“It is probably no mere historical accident that the word person, in its first meaning, is a mask.” –Robert Ezra Park
It’s difficult, I think, to blame students for the general apathy they have towards renaissance literature. Translations are often stilted, and the preoccupations of the characters of these books are, if not totally irrelevant, then at the very least antiquated to contemporary readers. I very rarely read books from this time period for fun, and always feel a bit awkward talking with people who have studied or are studying pre-1600’s literature. Do these books solely tell us about what life was like when they were written, or is there something in them that can still nourish us emotionally or intellectually?
These were the questions I had in mind while reading Baldassare Castiglione’s work The Book of Courtier (1528), written some 30-odd years before the birth of Galileo. It is, superficially at least, what is called a courtesy book – it discusses how a 16th century socialite ought to act, both through hypothetical social situations and, at times, direct instructions. Some parts of the book haven’t aged well and bear little relevance to readers today (especially the sections on gender and proper manners for a lady in the court), but the book has probably stuck around because it introduces the idea of sprezzatura, which can roughly be defined as studied carelessness. The closest synonym is probably nonchalance, but it is a studied nonchalance; nonchalance with the explicit purpose of appearing unconcerned. In essence, The Book of Courtier is essentially a detailed study of the heavy amount of maintenance that goes into social interactions.
Post-industrial culture thinks and writes frequently about the ways in which technology falsifies our interactions with each other, how it widens the chasm between our “true selves” and the self we want everybody to think we are. One of the reasons The Book of Courtier is so historically important is because it presents a fundamentally modern view of what being human means, of how any concrete notions of a “self” are entirely context dependent. It implies that “modern life” and all of the distractions that come with it are not the cause of our estrangement, but the most recent (and convenient) tool for what comes naturally — the tendency to misrepresent and deceive in a myriad of small, petty, and almost unnoticeable ways.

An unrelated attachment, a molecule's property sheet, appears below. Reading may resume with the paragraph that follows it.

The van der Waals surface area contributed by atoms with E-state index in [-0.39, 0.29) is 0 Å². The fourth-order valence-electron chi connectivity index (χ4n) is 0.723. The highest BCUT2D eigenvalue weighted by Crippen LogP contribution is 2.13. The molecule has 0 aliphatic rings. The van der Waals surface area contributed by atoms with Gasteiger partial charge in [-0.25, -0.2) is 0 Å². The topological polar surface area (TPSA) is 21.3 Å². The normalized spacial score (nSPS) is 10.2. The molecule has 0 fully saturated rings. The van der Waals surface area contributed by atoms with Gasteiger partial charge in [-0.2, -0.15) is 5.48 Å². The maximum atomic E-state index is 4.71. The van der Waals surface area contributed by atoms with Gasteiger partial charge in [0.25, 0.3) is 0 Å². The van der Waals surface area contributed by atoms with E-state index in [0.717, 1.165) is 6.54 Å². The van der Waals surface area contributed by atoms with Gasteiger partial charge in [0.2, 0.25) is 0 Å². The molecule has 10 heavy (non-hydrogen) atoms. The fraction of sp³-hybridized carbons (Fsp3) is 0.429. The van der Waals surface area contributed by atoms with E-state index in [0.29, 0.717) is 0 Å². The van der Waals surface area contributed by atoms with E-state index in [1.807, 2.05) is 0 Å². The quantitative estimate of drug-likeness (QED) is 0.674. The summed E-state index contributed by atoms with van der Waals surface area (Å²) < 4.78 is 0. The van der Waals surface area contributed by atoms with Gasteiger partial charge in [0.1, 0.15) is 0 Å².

Later (much, much later), sociologists like Erving Goffman and the Symbolic Interactionists would try to basically show the same thing. Because a person’s behavior is so specific to the situation she has found herself in, attempting to identify the “core” of a person is not only futile but counterintuitive. It was for this reason that Goffman saw all interpersonal communication as performative. The Book of Courtier is so impressive, then, because it understood the fluidity of personhood nearly 450 years before the symbolic interactionists started to heavily invest themselves in the idea and before proto-postmodernists like Fernando Pessoa and Macedonio Fernandez incorporated it into their fiction.
A bit more on sprezzatura, which is really the crux of the Castiglione’s strange four-part book: Castiglione describes sprezzatura as seeking to “conceal all art and make whatever is done or said appear to be without effort and almost without any thought about it.” He expands a bit later, arguing that true art is art “which does not seem to be art; nor must one be more careful of anything than of concealing it…” So, then, the successful courtier must master sprezzatura and must constantly conduct himself and his affairs in a fluid, at-ease manner. Immediately, this need for mastery presents an important contradiction. To appear to do something effortlessly usually takes a tremendous amount of effort, and as a result, the courtier must consciously practice and prepare for situations in order to seem effortless. If the courtier seems artificially at ease, bullshit is called and she’s accused of being affectatious. A delicate balance indeed.